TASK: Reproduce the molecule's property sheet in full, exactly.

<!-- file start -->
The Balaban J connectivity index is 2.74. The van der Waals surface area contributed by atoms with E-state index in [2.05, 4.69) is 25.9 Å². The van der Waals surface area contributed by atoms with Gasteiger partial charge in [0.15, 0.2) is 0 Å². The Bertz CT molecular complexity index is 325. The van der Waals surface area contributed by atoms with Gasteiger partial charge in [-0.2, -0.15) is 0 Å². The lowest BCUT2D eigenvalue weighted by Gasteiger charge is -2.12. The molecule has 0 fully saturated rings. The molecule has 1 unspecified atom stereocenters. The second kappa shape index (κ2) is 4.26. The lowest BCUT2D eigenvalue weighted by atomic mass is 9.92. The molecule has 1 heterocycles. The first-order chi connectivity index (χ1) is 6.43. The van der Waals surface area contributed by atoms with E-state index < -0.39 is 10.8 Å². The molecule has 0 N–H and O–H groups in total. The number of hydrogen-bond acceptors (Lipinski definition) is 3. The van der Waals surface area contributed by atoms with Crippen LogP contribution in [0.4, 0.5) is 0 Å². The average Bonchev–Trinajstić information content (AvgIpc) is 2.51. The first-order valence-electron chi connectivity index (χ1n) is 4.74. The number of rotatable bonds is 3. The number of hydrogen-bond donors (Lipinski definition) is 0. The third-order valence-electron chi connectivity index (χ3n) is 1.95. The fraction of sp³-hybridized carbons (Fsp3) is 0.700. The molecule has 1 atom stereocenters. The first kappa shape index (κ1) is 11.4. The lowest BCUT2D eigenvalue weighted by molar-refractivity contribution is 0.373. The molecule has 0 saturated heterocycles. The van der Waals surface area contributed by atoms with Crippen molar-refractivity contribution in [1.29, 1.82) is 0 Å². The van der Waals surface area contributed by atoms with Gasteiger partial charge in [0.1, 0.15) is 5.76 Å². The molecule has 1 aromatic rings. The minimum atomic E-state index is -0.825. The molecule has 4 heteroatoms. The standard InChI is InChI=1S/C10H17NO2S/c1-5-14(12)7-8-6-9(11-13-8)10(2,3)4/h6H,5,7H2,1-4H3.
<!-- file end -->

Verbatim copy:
The Balaban J connectivity index is 2.74. The van der Waals surface area contributed by atoms with E-state index in [2.05, 4.69) is 25.9 Å². The van der Waals surface area contributed by atoms with Gasteiger partial charge in [0.15, 0.2) is 0 Å². The Bertz CT molecular complexity index is 325. The van der Waals surface area contributed by atoms with Gasteiger partial charge in [-0.2, -0.15) is 0 Å². The lowest BCUT2D eigenvalue weighted by Gasteiger charge is -2.12. The molecule has 0 fully saturated rings. The molecule has 1 unspecified atom stereocenters. The second kappa shape index (κ2) is 4.26. The lowest BCUT2D eigenvalue weighted by atomic mass is 9.92. The molecule has 1 heterocycles. The first-order chi connectivity index (χ1) is 6.43. The van der Waals surface area contributed by atoms with E-state index < -0.39 is 10.8 Å². The molecule has 0 N–H and O–H groups in total. The number of hydrogen-bond acceptors (Lipinski definition) is 3. The van der Waals surface area contributed by atoms with Crippen LogP contribution in [0.4, 0.5) is 0 Å². The average Bonchev–Trinajstić information content (AvgIpc) is 2.51. The first-order valence-electron chi connectivity index (χ1n) is 4.74. The number of rotatable bonds is 3. The number of hydrogen-bond donors (Lipinski definition) is 0. The third-order valence-electron chi connectivity index (χ3n) is 1.95. The fraction of sp³-hybridized carbons (Fsp3) is 0.700. The molecule has 1 atom stereocenters. The first kappa shape index (κ1) is 11.4. The lowest BCUT2D eigenvalue weighted by molar-refractivity contribution is 0.373. The molecule has 0 saturated heterocycles. The van der Waals surface area contributed by atoms with Crippen molar-refractivity contribution in [1.29, 1.82) is 0 Å². The van der Waals surface area contributed by atoms with Gasteiger partial charge in [0.1, 0.15) is 5.76 Å². The molecule has 1 aromatic rings. The minimum atomic E-state index is -0.825. The molecule has 4 heteroatoms. The standard InChI is InChI=1S/C10H17NO2S/c1-5-14(12)7-8-6-9(11-13-8)10(2,3)4/h6H,5,7H2,1-4H3.